Factors influencing a current year’s almond bloom intensity may have been initiated 9 months prior to bloom. In almond, bud development generally occurs in late spring (Figure 1, see below). During the initial phase of bud development, vegetative and flower buds are all morphologically similar. In late summer, however, a portion of the buds will differentiate to form flower buds. Consequently, the physiological and pathological stresses exerted on almond trees the prior year may influence bloom and subsequent yield in the current year.
Orchards that are overwatered the prior year may exhibit low bloom intensity in the current year. A review of the prior year’s stem water potential records is the first step in assessing the potential influence of over-watering in suppression of subsequent bloom. Based on researcher observations, trees maintained either at or above (i.e. wetter than) the baseline tended to have lower bloom intensity the following year. The baseline value is the expected stem water potential of a fully watered orchard. Baseline values vary depending on environmental conditions (temperature and relative humidity) and are specific for each crop. If stem water potential records are not available, observations of bloom distribution both within orchards and trees may elucidate the cause of current bloom irregularities.
If bloom density at full bloom varies between rows of different varieties (forming a repeated pattern across the orchard) the prior year’s water status may have influenced flower bud development.
If an orchard is comprised of multiple varieties, the bloom intensity should be evaluated for each variety at full bloom, which will likely occur on different days. If a variety characterized by smaller trees exhibits lower bloom intensity than a variety with larger trees, it is likely that the smaller trees were over-irrigated the prior season. For example, an orchard planted with Monterey and Nonpareil may have lower bloom intensity in the Monterey rows than in the Nonpareil rows (Figure 2, see below). The Monterey trees often tend to be smaller than the neighboring Nonpareil, and therefore receive more water per unit tree canopy than the Nonpareil. As a result, Monterey may be maintained at or above the baseline in an orchard where irrigation management is based on the water status and tree water requirements of Nonpareil.
If the bloom is concentrated at the top of the canopy (Figure 3, see below), and flowering is sparse in the lower canopy, the orchard may have been overwatered the prior season. The water potential varies throughout the tree, with the increasingly negative gradient progressing sequentially from the soil, through the roots, stems, lower canopy, and upper canopy (Figure 3, see below). The water potential in the upper tree canopy may have been conducive to floral bud production while the water potential in the lower canopy may have been too high (i.e. too wet) to promote flower bud development.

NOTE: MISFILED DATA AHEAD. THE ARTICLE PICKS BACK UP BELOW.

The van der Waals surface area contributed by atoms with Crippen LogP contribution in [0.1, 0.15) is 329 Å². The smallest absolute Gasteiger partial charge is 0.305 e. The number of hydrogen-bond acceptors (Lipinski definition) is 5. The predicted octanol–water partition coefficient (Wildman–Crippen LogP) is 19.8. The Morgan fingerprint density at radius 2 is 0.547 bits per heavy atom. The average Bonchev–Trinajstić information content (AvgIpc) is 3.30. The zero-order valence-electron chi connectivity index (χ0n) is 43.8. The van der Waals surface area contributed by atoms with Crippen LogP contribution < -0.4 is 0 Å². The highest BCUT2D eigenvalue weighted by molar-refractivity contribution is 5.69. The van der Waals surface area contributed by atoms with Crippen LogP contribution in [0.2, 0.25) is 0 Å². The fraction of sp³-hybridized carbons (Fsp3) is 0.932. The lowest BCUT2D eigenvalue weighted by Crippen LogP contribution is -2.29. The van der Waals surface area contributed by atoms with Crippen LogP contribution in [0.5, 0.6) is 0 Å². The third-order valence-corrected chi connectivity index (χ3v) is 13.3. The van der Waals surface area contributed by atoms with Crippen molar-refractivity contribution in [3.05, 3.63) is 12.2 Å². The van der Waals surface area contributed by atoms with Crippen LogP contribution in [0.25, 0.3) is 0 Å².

Combination of Orchard-Level and Tree-Level Observations
If bloom intensity appears to vary between rows in a pattern indicating differences between cultivars, with low bloom intensity occurring predominantly in the lower interior canopy, hull rot the prior year may be a contributing factor. Although the symptoms of hull rot are often noticed at harvest, the lasting effects of hull rot may go unnoticed until bloom and bud break the subsequent year. Rhizopus stolonifera is particularly responsible for producing a toxin (fumaric acid) that kills spurs and twigs (Figure 4, see below) associated with infected nuts. Unlike slight over-irrigation the prior year, hull rot infections may result in acute spur mortality, resulting in destruction of both vegetative and floral buds. Susceptibility to the disease varies between cultivars, resulting in differential symptom development between rows. Nonpareil, Sonora, and Winters are all susceptible. Additionally, because hull rot is promoted by orchard moisture and humidity during hull split, the symptoms are more pronounced in the lower canopy (due to humidity) and the disease may have a synergistic effect with overwatering in reducing the following year’s bloom.
Another factor contributing to a preponderance of flower buds in the outer canopy of mature trees across orchards is shading related dieback (Figure 5, see below). The probability of a spur setting a flower is related to previous year leaf area. For example, non-bearing spurs with a leaf area of greater than 50 cm2 have more than an 80-percent probability of supporting flowers the following year. If light infiltration to the lower canopy is not sufficient to provide adequate carbohydrate storage in spurs, flowering potential in the lower canopy will be diminished. Over 80 percent of the nuts produced by a given tree are borne on spurs; consequently, any factor limiting photosynthesis in spurs will affect flowering potential.
The Converse Scenario
A heavy bloom in the current year may be related to a propensity of non-nut bearing spurs the prior year. Several factors may have contributed to low nut set the prior year, including a) diseases at bloom (i.e. blast or brown rot); b) weak beehives; c) weather non-conducive to bee flight; and d) frost during bloom. When nut set is low, spurs retain carbohydrate stores resulting in increased leaf area and an increased probability of flowering and setting a crop the following year.
If almond bloom at a given ranch appears irregular, assess potential causes by making detailed observations of the bloom patterns both within orchards and within individual trees. Also consider differences in bloom density between cultivars, being sure to make comparisons at the same time stage of bloom progression. Irrigation related records from the prior year may also provide clues for determining the potential for orchard water status to have influenced the bloom in the current year.